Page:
Putting Together Your Down Payment

Lots of folks who are looking to purchase a new house can qualify for several different kinds of mortgages, but they don't have a lot of money to put up the standard down payment. Do you want to buy a new house, but aren't sure how to put together your down payment?

Reduce expenses and save. Look for ways you can trim your expenditures to put away money for a down payment. You could also decide to enroll in an automatic savings plan to automatically have a predetermined portion of your paycheck deposited into your savings account. Some practical strategies to put together funds include moving into less expensive housing, and staying home for your family vacation for a year or two.

Sell things you do not really need and get a second job. Try to get an additional job. This can be exhausting, but the temporary trial can provide your down payment money. You can also seriously consider the possessions you actually need and the things you can sell. A closetful of small things may add up to a nice sum at a garage or tag sale. Also, you can think about selling any investments you own.

Borrow from your retirement plan. Explore the specifics of your individual plan. You can borrow money from a 401(k) for a down payment or withdraw from an Individual Retirement Account. Make sure to ask your plan representative about the tax ramifications, your obligation for repaying funds, and early withdrawal penalties.

Ask for assistance from generous members of your family. Many homebuyers are often lucky enough to get down payment assistance from caring parents and other family members who may be prepared to help them get into their own home. Your family members may be happy at the chance to help you reach the goal of having your own home.

Contact housing finance agencies. These agencies offer provisional mortgage programs to low and moderate-income buyers, buyers interested in remodeling a home in a particular part of the city, and additional certain types of buyers as specified by each agency. With the help of this kind of agency, you may be given a below market interest rate, down payment assistance and other perks. These types of agencies may assist eligible homebuyers with a reduced interest rate, get you your down payment, and provide other benefits. These non-profit agencies exist to build up community in specific places.

Research no-down and low-down mortgages.

  • FHA mortgages

    The Federal Housing Administration (FHA), which functions as part of the U.S. Department of Housing and Urban Development (HUD), plays an important role in aiding low and moderate-income individuals get mortgage loans. An office of the United States Department of Housing and Urban Development(HUD), FHA (Federal Housing Administration) aids homebuyers in getting mortgage loans. FHA offers mortgage insurance to private lenders, ensuring the buyers are eligible for a mortgage loan. Down payment requirements for FHA loans are less than those for traditional mortgages, although these mortgages hold current interest rates. Closing costs might be included in the mortgage, while the down payment can be as low as 3% of the purchase price.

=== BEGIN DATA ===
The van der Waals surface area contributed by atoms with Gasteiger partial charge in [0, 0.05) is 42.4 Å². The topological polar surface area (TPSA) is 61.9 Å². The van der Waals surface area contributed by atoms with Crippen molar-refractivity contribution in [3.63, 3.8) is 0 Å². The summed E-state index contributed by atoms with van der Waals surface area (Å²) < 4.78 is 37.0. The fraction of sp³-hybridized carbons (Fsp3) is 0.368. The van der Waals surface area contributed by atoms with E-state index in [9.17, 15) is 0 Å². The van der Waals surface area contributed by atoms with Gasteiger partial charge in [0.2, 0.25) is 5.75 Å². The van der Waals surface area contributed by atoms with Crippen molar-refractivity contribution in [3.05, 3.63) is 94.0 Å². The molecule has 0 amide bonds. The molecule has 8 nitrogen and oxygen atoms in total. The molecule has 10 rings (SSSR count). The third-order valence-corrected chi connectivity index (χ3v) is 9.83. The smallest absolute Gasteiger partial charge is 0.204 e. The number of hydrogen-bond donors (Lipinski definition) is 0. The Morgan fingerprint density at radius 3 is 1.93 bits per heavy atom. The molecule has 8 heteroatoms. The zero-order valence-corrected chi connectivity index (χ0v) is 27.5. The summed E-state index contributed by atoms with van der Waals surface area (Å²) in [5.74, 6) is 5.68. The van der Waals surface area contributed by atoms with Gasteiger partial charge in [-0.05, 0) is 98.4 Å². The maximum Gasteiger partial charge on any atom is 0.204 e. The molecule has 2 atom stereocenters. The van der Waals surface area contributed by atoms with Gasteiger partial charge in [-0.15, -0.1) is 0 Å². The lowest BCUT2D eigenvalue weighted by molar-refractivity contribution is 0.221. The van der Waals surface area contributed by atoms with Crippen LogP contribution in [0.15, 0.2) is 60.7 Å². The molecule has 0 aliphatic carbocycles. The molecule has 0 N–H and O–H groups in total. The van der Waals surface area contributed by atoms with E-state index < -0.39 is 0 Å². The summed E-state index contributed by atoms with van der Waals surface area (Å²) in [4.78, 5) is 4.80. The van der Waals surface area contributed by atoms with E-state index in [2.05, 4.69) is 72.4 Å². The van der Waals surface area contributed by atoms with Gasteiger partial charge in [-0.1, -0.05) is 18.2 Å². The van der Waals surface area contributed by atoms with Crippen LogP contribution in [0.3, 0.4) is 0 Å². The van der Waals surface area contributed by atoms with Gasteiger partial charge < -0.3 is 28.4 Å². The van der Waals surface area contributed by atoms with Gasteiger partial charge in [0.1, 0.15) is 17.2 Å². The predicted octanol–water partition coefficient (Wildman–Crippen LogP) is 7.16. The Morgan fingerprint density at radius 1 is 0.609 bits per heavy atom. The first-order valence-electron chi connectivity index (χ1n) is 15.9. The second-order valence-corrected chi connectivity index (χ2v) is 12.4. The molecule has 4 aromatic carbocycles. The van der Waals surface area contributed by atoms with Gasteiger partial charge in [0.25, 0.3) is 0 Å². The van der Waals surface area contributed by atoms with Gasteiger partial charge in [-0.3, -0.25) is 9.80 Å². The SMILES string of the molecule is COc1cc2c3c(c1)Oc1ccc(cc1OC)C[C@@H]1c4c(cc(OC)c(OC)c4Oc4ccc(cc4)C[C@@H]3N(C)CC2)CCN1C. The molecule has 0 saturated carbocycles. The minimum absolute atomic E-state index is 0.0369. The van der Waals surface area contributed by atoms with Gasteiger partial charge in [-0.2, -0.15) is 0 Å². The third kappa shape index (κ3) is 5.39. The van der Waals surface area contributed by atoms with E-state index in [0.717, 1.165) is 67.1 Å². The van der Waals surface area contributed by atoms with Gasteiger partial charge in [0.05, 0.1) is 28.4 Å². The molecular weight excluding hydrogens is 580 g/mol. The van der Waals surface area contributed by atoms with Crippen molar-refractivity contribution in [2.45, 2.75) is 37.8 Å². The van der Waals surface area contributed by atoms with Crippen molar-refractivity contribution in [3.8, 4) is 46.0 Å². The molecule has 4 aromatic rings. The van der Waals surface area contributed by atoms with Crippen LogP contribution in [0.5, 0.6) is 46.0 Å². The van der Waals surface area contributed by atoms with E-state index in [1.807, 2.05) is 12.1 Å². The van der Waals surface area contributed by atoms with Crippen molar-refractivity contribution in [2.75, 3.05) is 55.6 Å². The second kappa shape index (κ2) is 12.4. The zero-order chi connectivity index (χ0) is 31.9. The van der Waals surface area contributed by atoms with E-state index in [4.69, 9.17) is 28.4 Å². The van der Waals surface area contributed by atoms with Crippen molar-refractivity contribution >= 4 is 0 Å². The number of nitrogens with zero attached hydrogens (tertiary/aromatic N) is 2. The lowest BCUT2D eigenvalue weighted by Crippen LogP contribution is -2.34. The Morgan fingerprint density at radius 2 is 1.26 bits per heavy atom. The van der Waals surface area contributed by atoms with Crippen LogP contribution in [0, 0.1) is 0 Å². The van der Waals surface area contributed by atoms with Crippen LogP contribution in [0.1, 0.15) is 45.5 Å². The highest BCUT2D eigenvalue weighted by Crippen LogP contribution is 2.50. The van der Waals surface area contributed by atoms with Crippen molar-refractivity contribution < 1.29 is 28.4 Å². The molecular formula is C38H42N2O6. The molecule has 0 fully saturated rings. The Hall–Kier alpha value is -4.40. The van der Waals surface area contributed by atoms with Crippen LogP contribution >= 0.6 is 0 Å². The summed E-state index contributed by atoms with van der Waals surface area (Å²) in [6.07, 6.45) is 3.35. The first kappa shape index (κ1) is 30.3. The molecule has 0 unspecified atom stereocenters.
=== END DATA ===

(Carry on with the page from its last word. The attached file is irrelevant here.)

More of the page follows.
• VA loans

    Guaranteed by the Department of Veterans Affairs, a VA loan qualifies service people and veterans. This specialized loan does not require a down payment, has mimimal closing costs, and provides the benefit of a competitive rate of interest. Although the loans are not actually financed by the VA, the office certifies applicants by providing eligibility certificates.

  • Piggy-back loans

    You can finance a down payment using a second mortgage that closes along with the first. Usually the first mortgage covers 80% of the cost of the home and the "piggyback" is for 10%. Instead of the traditional 20 percent down payment, the buyer will just have to pull together the remaining 10 percent.

  • Carry-Back loans

    In a "carry back" situation, the seller commits to loan you part of his home equity to help you get your down payment funds. The buyer funds most of the purchase price through a traditional mortgage program and borrows the remainder from the seller. Typically you'll pay a somewhat higher interest rate with the loan from the seller.

The feeling of accomplishment will be the same, no matter which approach you use to put together the down payment. Your brand new home will be your reward!

Want to discuss down payments? Call us at (585) 282-0960.